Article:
Cinema is obsessed with young people, growing up stories and that almost intangible phase in which you’re neither a child nor an adult. In fact, that’s something that’s been seen as a problem lately, since older actors (and specially actresses) don’t seem to find good roles anymore, since virtually no one is writing about the experiences of older people.
Here’s the thing though: more often than not, films portraying adolescent and post-adolescent characters are written, directed and even often played, by people who are no longer on the younger side.
This has led to fascinating explorations of youth, for sure, but there’s something refreshing and interesting about seeing a film that explore young-centric stories being made by young filmmakers. N
ot only does it provide a way in for those auteurs, but it brings by a deeper understanding of the characters and a richer metaphorical exploration of how it feels to be that age and see the world through those kinds of eyes. They’re often heartbreaking films that capture the magic and tragedy of growing up, because they’re made with on-the-spot observation and are close to their filmmaker’s heart.
In short, they’re worth watching. And while diehard cinephiles might note that some of these directors are not exactly teenager-young, they’re still a lot younger than the average Hollywood director – they’re all between the ages of 20 and 35.
10. Brick (Rian Johnson, 2005)
Brick is more a gamble than a film. It was Rian Johnson’s directorial debut, and it clashed two ideas/settings that absolutely were not supposed to work together: hardboiled 1940s film noir, and clichéd high-school dramedy.
With teens that talk like Humphrey Bogart would in one of his movies and one marvel of a performance by Joseph Gordon-Levitt, Johnson makes the balancing act work in a way that transcend the limitations of both genres he tackles, and still manage to find its way into the hearts of its characters, their fundamental faithfulness to real-world youth even if they sound like a Hollywood gangster.
9. Hannah Takes the Stairs (Joe Swanberg, 2007)
Writer/director/actor Joe Swanberg is tremendously prolific – he made around 17 feature films in 11 year career since 2005’s Kissing on the Mouth. Only a few of them are really outstanding, though, and Hannah Takes the Stairs is one of them.
One of the foundations of the mumblecore subgenre, the film’s is a highly experimental affair, eschewing most traditional dramatic narrative concepts for a very loose structure in which the tension in Hannah’s relationship with her co-workers serve only as a purpose for watching the whole affair.
What counts is the honest, improvised dialogue, the subtle and precious moments of intimacy we witness, the spectacular performances that capture the particular way of life the slacker twentysomethings that often appear on Swanberg’s work carry their lives.
8. Martha Marcy May Marlene (Sean Durkin, 2011)
This horror thriller marked feature-film debuts for writer/director Durkin and actress Elizabeth Olsen, though you probably can’t tell, since both their works are so assured, complex and fascinating.
Durkin builds a very strange film around Olsen’s pitch-perfect performance, an unsettling story that places us inside the mind of a damaged heroine whose tragedy is largely brought upon by herself. It’s a suffocating affair, with a terrifying final scene, that unveils a twisted view of the world only perceived by those young enough to not be numb to everything that’s wrong with it.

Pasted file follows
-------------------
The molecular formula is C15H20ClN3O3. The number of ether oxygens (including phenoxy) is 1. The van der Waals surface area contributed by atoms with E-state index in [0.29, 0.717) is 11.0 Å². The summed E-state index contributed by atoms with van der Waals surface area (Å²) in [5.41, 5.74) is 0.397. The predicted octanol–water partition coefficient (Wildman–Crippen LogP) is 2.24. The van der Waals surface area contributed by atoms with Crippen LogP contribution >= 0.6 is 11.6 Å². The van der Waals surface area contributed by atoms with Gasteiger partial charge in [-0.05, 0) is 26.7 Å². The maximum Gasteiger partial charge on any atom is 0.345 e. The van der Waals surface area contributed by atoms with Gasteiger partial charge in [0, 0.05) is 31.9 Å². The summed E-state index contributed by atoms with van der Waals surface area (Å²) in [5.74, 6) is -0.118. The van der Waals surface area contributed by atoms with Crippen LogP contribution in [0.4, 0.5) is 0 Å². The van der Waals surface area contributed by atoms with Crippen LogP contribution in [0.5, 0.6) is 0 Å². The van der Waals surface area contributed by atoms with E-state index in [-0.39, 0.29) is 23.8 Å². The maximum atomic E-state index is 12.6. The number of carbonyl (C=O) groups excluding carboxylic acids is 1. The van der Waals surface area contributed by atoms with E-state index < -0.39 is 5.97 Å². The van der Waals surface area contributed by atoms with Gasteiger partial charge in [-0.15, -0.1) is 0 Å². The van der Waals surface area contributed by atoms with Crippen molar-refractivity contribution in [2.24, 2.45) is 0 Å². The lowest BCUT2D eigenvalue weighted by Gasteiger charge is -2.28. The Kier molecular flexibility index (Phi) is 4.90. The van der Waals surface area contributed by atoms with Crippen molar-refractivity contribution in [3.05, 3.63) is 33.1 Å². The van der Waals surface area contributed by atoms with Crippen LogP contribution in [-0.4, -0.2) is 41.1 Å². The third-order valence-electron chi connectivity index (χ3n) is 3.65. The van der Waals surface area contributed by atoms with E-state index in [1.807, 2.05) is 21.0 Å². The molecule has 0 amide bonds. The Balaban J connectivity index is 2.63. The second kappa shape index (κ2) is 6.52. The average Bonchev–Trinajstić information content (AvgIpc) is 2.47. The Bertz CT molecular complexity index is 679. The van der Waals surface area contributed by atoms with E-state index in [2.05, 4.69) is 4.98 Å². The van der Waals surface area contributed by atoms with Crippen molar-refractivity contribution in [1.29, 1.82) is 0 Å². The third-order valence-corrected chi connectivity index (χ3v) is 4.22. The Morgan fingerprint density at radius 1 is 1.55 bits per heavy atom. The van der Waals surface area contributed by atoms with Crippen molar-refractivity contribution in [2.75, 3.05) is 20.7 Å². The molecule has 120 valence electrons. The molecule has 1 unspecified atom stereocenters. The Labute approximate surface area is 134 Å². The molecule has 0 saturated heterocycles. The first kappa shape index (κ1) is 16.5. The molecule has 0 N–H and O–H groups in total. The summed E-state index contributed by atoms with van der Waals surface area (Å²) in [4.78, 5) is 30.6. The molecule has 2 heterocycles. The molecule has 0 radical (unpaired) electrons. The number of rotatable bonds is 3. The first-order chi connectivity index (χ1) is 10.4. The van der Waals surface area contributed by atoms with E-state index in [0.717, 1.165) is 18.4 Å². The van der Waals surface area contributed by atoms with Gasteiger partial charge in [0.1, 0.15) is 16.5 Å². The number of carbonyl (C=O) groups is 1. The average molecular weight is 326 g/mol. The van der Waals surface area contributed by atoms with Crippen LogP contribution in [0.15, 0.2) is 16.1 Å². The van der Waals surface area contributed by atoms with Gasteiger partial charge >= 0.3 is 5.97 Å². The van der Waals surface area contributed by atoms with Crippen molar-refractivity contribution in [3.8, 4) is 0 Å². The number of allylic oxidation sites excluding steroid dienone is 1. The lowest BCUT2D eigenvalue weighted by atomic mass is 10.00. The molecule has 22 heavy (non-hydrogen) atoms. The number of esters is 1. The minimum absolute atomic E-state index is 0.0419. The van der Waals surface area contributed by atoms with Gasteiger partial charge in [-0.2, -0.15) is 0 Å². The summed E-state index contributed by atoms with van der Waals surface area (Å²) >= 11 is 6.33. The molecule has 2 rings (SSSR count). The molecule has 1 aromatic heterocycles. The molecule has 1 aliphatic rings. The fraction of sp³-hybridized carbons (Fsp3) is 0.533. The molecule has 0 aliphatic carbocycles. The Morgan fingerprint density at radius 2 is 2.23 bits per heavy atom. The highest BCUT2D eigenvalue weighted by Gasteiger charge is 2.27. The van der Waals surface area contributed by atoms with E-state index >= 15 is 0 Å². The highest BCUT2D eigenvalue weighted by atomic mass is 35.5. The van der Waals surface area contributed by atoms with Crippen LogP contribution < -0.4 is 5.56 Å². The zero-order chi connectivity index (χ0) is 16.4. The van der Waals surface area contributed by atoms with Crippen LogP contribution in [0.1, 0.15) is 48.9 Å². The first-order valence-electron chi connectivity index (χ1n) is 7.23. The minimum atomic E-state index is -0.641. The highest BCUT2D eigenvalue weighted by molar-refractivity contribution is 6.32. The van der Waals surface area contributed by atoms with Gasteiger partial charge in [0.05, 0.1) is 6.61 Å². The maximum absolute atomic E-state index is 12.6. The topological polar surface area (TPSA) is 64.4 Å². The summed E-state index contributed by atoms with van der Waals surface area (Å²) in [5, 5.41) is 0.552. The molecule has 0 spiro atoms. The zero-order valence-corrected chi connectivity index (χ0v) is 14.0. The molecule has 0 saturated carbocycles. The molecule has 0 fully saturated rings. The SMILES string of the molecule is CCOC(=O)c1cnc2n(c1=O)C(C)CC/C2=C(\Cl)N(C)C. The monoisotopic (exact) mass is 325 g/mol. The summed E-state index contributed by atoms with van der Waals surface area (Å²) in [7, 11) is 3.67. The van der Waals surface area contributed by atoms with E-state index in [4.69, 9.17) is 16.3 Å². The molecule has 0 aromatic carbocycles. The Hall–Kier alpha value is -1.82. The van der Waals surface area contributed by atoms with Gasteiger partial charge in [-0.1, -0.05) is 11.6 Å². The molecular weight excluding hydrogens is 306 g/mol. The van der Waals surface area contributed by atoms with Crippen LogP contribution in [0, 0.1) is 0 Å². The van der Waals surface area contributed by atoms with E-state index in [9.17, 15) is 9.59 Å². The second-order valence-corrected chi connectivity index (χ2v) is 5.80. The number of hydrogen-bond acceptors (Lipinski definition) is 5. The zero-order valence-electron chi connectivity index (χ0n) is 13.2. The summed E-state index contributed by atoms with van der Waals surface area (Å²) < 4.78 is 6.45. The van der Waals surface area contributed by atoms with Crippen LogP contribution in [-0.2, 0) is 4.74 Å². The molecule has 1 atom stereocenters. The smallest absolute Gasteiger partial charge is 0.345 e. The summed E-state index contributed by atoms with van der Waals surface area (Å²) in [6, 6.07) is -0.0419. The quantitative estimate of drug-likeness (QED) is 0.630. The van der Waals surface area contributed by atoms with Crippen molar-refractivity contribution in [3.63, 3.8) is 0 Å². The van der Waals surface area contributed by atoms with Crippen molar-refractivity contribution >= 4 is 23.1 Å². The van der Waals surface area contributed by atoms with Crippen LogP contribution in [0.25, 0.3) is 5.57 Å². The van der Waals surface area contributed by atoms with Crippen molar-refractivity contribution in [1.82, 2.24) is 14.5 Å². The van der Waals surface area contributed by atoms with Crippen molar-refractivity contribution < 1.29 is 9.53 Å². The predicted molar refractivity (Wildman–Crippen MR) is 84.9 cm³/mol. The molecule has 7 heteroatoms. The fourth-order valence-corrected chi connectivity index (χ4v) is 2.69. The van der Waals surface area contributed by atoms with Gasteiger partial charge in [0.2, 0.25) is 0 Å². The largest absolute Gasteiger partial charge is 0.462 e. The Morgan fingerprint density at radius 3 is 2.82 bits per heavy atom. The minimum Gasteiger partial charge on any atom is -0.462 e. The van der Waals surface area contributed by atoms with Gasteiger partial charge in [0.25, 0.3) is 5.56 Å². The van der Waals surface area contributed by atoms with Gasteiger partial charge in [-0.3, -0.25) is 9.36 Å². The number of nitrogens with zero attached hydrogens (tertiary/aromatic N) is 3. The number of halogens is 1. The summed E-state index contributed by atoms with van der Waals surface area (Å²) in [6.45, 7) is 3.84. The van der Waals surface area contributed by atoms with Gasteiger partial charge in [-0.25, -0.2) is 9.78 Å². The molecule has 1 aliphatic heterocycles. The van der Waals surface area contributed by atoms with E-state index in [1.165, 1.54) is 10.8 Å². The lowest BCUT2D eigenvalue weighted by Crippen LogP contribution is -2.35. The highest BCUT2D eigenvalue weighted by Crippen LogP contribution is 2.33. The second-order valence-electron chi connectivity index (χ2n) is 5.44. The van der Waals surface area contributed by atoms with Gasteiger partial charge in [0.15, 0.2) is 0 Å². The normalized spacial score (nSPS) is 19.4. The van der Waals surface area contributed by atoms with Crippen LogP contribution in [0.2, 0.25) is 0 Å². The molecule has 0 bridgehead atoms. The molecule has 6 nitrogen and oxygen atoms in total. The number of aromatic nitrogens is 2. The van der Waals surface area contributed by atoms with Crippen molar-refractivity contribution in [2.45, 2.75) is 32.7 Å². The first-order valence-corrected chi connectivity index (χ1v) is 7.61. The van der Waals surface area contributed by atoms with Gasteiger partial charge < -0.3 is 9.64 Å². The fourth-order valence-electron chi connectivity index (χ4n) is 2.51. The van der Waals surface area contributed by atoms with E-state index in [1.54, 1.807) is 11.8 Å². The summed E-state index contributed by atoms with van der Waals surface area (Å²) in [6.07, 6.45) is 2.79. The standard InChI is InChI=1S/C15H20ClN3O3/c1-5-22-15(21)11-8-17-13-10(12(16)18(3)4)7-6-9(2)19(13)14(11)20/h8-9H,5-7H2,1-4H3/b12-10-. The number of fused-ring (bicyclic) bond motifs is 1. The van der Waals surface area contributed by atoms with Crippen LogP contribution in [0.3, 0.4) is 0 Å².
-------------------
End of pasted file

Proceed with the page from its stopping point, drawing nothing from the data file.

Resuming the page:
A film with big social and political value, since it depicts a not-uncommon story that’s been replicated countless times in reality, Martha Marcy May Marlene is hard to shake – energetic, inquisitive and disturbing.
7. Eden (Mia Hansen-Love, 2014)
Eden is French auteur Mia Hansen-Love’s fourth film, and also her best. As she zeroes in on a group of young people in the underground scene of early nineties Paris, playing electronic music for a living, the writer/director makes her film a fable about growing up and being let down by everything: the world, your ideals, your heroes, your friends, your family and yourself.
Is it pessimistic? The way that Hansen-Love’s does it, it isn’t really – it’s a reverse-success story that analyses the maladies and the gifts of time through the perspective of an author who’s recently been through that particular wringer. With naturalistic performances and an impeccable sense of rhythm, this talented Parisian wonder kid makes a film that’s definitive and open, common and extraordinary, all at the same time.
6. Heartbeats (Xavier Dolan, 2010)
French-Canadian enfant terrible extraordinaire second feature film after his titillating debut with I Killed My Mother, Heartbeats has been lauded as a campy, funny, fluffy affair with not much substance, but the artfulness and handsomeness of the compositions are misleading, since this is a film with spectacularly accurate understanding of the current generation’s detachment and “emptiness”, but also the ability to find the streak of soulfulness hiding inside it.
There are moments of true emotional beauty to it, of the heartrending and barely bearable kind, and Dolan has on hand a cast that’s not only exceptionally beautiful, but also very talented, including himself, Niels Schneider and Monia Chokri.
Be it lost in the beauty of Schneider’s blonde curls or delving deep into the profound anguish and yearning that exist within the central threesome, Heartbeats is quite an astonishing feat.